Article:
Transport yourself back up to a thousand years and explore historical buildings as they may have appeared in the past.
Built using the popular game development tool Unity, these reconstructions allow you to walk around medieval buildings as they may have appeared in the past.
These reconstuctions should work on the latest versions of Chrome, Firefox and Microsoft Edge for Windows 10 (tested on version 25.10586.0.0)
If you are using Edge, Chrome or Firefox explore a virtual motte and bailey castle. There are two versions available, a simplified version for slower computers and a more detailed version for faster computers.
If you are using Edge, Chrome or Firefox explore a virtual Norman keep consisting of three complete floors and a fourth gallery passage.
If you are using Edge, Chrome or Firefox explore a virtual Stokesay Castle, an excellent example of a fortified manor house.
If you are using Edge, Chrome or Firefox view virtual siege engines.
If you are using Edge, Chrome or Firefox explore a virtual UK landscape.
Built using the popular game development tool Unity, these reconstructions allow you to walk around medieval buildings as they may have appeared in the past. Please take time to install the Unity plug-in and explore these reconstructions.
Please Note: Support for the Unity 3D Web Player is being removed in Google Chrome and is not supported in the Windows 10 Edge browser. Currently the plug-in should work in Firefox and IE 11. To run IE 11 on Windows 10 ask Cortana to find Internet Explorer.
These reconstructions are being redeveloped so they should work in all web browsers that support WebGL.
You need a cake for your mother's birthday. Ask Arabella to make a cake for your mother. She, and the other members of the village, will give you a series of quests to perform before the cake can be made.
Explore a medieval abbey and talk to the monks and other visitors about their duties, lives and the buildings.
Hall keeps were very common and most Norman barons and Saxon thegns depended on the protection they gave. These hall keeps needed to be large enough to house not only the baron's family, but his supporters and their animals. Inside, the hall keeps looked like large barns with huge posts supporting the roof.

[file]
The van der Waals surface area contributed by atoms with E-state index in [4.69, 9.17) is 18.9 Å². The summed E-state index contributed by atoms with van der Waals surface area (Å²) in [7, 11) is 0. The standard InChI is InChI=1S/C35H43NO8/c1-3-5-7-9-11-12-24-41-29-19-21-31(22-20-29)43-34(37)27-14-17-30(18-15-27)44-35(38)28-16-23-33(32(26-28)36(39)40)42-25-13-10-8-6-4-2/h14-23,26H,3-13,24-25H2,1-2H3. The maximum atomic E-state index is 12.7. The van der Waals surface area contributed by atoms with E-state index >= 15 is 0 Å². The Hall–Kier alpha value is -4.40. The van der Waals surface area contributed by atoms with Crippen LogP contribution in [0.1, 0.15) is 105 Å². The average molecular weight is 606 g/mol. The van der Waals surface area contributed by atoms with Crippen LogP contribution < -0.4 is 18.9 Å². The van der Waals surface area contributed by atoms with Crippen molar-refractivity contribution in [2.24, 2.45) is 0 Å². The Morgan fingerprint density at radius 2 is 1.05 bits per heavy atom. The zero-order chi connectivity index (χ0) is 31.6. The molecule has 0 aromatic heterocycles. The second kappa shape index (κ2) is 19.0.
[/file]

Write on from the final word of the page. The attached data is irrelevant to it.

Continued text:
A large fire was situated at the centre of the hall away from any wood that could catch alight. The smoke would rise into the rafters and exit through a small hole in the roof above or through a gap at the end of the hall.
One of the most important types of building in the time of William the Conqueror and William Rufus were the Norman keeps. Although many were rebuilt in the following century there are many good examples still remaining. The White Tower in London (pictured left), Dover and Rochester in the south east, Newcastle, Appleby, Carlisle, Brough, Richmond in the north are all examples of this type of castle. Other examples include Portchester, Guilford, Goodrich, Norwich, Castle Rising, Hedingham and Colchester.
A keep was also known as a donjon, a French word. This word was probably altered over the years and its meaning changed so now the word dungeon means a small room used as a prison.
From medieval times through to the modern day the Church has inspired people to visit religious sites. These included taking the long journey to Rome or further to the Holy Land and Jerusalem. The people who undertook such journeys are called Pilgrims. For those pilgrims who could not travel such large distances cathedrals and abbeys served the same purpose. By containing the remains of important religious people and the relics of saints they became the focus of pilgrimages. Especially if miracles took place. It was thought that the sick could be cured by visiting the site where these remains were held.
Talk to a medieval person and find out about life in a medieval village. Find out about medieval people ate and drank and what they did for work. Find out about the village they lived in and the lord of the manor.
Hopefully coming early 2017 - Walk around a reconstruction of a medieval theatre.
VRML (Virtual Reality Modelling Language) is a file format for representing 3D interactive graphics on the Web. This technology has been superseded by newer technologies but a few example can be seen by following the link below.